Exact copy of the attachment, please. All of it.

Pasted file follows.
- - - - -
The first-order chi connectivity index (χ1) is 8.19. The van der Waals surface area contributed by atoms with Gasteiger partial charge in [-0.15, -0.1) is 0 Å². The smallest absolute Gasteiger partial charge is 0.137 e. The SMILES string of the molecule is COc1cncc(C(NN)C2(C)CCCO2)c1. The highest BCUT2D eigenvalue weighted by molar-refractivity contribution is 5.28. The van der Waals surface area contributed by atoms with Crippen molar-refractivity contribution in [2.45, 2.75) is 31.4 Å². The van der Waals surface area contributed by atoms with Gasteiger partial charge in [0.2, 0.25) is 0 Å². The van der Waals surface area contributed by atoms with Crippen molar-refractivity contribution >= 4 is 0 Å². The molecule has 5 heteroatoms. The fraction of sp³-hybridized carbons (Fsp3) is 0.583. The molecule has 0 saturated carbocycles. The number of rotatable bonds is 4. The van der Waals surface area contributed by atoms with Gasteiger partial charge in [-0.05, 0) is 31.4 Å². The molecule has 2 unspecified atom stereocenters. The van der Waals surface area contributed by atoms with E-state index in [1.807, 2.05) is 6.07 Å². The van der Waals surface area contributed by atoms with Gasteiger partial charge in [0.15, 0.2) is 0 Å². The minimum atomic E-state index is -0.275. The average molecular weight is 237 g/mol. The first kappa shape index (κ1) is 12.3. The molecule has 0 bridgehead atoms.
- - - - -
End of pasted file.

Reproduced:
The first-order chi connectivity index (χ1) is 8.19. The van der Waals surface area contributed by atoms with Gasteiger partial charge in [-0.15, -0.1) is 0 Å². The smallest absolute Gasteiger partial charge is 0.137 e. The SMILES string of the molecule is COc1cncc(C(NN)C2(C)CCCO2)c1. The highest BCUT2D eigenvalue weighted by molar-refractivity contribution is 5.28. The van der Waals surface area contributed by atoms with Crippen molar-refractivity contribution in [2.45, 2.75) is 31.4 Å². The van der Waals surface area contributed by atoms with Gasteiger partial charge in [0.2, 0.25) is 0 Å². The van der Waals surface area contributed by atoms with Crippen molar-refractivity contribution >= 4 is 0 Å². The molecule has 5 heteroatoms. The fraction of sp³-hybridized carbons (Fsp3) is 0.583. The molecule has 0 saturated carbocycles. The number of rotatable bonds is 4. The van der Waals surface area contributed by atoms with Gasteiger partial charge in [-0.05, 0) is 31.4 Å². The molecule has 2 unspecified atom stereocenters. The van der Waals surface area contributed by atoms with E-state index in [1.807, 2.05) is 6.07 Å². The van der Waals surface area contributed by atoms with Gasteiger partial charge in [0.15, 0.2) is 0 Å². The minimum atomic E-state index is -0.275. The average molecular weight is 237 g/mol. The first kappa shape index (κ1) is 12.3. The molecule has 0 bridgehead atoms.